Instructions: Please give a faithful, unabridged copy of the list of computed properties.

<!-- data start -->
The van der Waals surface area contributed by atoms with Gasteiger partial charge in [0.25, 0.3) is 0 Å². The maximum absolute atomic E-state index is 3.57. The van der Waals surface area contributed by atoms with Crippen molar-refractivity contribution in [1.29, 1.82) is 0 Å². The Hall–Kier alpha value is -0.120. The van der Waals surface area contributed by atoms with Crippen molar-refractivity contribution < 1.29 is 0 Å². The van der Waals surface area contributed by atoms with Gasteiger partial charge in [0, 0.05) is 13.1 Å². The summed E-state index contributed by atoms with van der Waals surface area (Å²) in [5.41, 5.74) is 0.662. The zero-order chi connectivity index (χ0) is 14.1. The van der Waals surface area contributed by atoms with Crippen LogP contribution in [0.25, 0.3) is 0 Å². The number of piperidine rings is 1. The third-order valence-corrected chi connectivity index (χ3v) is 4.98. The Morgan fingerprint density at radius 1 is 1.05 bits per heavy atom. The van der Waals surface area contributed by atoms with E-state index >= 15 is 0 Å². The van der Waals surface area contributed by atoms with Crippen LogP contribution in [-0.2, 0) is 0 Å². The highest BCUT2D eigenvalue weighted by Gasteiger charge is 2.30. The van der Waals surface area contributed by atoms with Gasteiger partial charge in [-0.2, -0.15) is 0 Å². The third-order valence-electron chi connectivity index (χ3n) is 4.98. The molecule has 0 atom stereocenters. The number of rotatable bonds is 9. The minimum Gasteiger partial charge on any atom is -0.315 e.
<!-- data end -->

The van der Waals surface area contributed by atoms with Gasteiger partial charge in [0.25, 0.3) is 0 Å². The maximum absolute atomic E-state index is 3.57. The van der Waals surface area contributed by atoms with Crippen molar-refractivity contribution in [1.29, 1.82) is 0 Å². The Hall–Kier alpha value is -0.120. The van der Waals surface area contributed by atoms with Crippen molar-refractivity contribution < 1.29 is 0 Å². The van der Waals surface area contributed by atoms with Gasteiger partial charge in [0, 0.05) is 13.1 Å². The summed E-state index contributed by atoms with van der Waals surface area (Å²) in [5.41, 5.74) is 0.662. The zero-order chi connectivity index (χ0) is 14.1. The van der Waals surface area contributed by atoms with Crippen LogP contribution in [0.25, 0.3) is 0 Å². The number of piperidine rings is 1. The third-order valence-corrected chi connectivity index (χ3v) is 4.98. The Morgan fingerprint density at radius 1 is 1.05 bits per heavy atom. The van der Waals surface area contributed by atoms with E-state index >= 15 is 0 Å². The van der Waals surface area contributed by atoms with Crippen LogP contribution in [-0.2, 0) is 0 Å². The highest BCUT2D eigenvalue weighted by Gasteiger charge is 2.30. The van der Waals surface area contributed by atoms with Gasteiger partial charge in [-0.2, -0.15) is 0 Å². The third-order valence-electron chi connectivity index (χ3n) is 4.98. The molecule has 0 atom stereocenters. The number of rotatable bonds is 9. The minimum Gasteiger partial charge on any atom is -0.315 e.